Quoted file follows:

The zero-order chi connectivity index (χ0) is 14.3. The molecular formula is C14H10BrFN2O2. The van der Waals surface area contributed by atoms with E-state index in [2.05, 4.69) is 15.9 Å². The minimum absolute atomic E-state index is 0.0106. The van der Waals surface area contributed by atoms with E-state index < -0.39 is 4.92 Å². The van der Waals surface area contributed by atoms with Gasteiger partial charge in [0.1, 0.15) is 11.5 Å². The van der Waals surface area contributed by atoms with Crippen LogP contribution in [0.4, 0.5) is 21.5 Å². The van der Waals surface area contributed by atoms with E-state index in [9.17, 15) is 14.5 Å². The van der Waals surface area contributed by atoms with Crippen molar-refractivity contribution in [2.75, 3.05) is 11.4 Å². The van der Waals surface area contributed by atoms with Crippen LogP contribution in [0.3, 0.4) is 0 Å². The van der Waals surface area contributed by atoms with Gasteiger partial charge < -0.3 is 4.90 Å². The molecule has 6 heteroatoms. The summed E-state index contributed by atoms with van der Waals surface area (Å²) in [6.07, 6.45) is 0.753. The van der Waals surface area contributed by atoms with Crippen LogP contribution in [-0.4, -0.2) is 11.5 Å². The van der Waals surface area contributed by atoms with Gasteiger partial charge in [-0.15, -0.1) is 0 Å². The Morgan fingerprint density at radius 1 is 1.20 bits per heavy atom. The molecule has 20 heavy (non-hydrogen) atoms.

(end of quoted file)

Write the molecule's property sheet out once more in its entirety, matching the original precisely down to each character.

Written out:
The zero-order chi connectivity index (χ0) is 14.3. The molecular formula is C14H10BrFN2O2. The van der Waals surface area contributed by atoms with E-state index in [2.05, 4.69) is 15.9 Å². The minimum absolute atomic E-state index is 0.0106. The van der Waals surface area contributed by atoms with E-state index < -0.39 is 4.92 Å². The van der Waals surface area contributed by atoms with Gasteiger partial charge in [0.1, 0.15) is 11.5 Å². The van der Waals surface area contributed by atoms with Crippen LogP contribution in [0.4, 0.5) is 21.5 Å². The van der Waals surface area contributed by atoms with E-state index in [9.17, 15) is 14.5 Å². The van der Waals surface area contributed by atoms with Crippen molar-refractivity contribution in [2.75, 3.05) is 11.4 Å². The van der Waals surface area contributed by atoms with Crippen LogP contribution in [0.3, 0.4) is 0 Å². The van der Waals surface area contributed by atoms with Gasteiger partial charge < -0.3 is 4.90 Å². The molecule has 6 heteroatoms. The summed E-state index contributed by atoms with van der Waals surface area (Å²) in [6.07, 6.45) is 0.753. The van der Waals surface area contributed by atoms with Crippen LogP contribution in [-0.4, -0.2) is 11.5 Å². The van der Waals surface area contributed by atoms with Gasteiger partial charge in [-0.15, -0.1) is 0 Å². The Morgan fingerprint density at radius 1 is 1.20 bits per heavy atom. The molecule has 20 heavy (non-hydrogen) atoms.